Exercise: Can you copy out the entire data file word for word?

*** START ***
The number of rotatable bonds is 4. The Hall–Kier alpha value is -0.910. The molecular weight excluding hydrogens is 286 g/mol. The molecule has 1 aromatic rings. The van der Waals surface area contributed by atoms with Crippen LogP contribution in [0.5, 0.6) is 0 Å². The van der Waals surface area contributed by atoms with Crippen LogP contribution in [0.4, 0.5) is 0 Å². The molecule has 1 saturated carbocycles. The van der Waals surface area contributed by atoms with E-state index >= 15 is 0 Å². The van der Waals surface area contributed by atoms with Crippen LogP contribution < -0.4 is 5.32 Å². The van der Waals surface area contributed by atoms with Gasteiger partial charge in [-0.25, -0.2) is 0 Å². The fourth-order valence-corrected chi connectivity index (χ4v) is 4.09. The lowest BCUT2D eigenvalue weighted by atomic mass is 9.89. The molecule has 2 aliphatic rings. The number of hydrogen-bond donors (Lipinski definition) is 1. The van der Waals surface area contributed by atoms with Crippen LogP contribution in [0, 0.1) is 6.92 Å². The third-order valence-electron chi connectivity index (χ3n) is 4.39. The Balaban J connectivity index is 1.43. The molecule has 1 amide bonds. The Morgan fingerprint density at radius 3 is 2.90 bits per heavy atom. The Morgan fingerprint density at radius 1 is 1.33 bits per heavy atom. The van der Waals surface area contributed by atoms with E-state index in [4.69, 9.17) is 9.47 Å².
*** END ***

The number of rotatable bonds is 4. The Hall–Kier alpha value is -0.910. The molecular weight excluding hydrogens is 286 g/mol. The molecule has 1 aromatic rings. The van der Waals surface area contributed by atoms with Crippen LogP contribution in [0.5, 0.6) is 0 Å². The van der Waals surface area contributed by atoms with Crippen LogP contribution in [0.4, 0.5) is 0 Å². The molecule has 1 saturated carbocycles. The van der Waals surface area contributed by atoms with E-state index >= 15 is 0 Å². The van der Waals surface area contributed by atoms with Crippen LogP contribution < -0.4 is 5.32 Å². The van der Waals surface area contributed by atoms with Gasteiger partial charge in [-0.25, -0.2) is 0 Å². The fourth-order valence-corrected chi connectivity index (χ4v) is 4.09. The lowest BCUT2D eigenvalue weighted by atomic mass is 9.89. The molecule has 2 aliphatic rings. The number of hydrogen-bond donors (Lipinski definition) is 1. The van der Waals surface area contributed by atoms with Crippen LogP contribution in [0, 0.1) is 6.92 Å². The third-order valence-electron chi connectivity index (χ3n) is 4.39. The Balaban J connectivity index is 1.43. The molecule has 1 amide bonds. The Morgan fingerprint density at radius 3 is 2.90 bits per heavy atom. The Morgan fingerprint density at radius 1 is 1.33 bits per heavy atom. The van der Waals surface area contributed by atoms with E-state index in [4.69, 9.17) is 9.47 Å².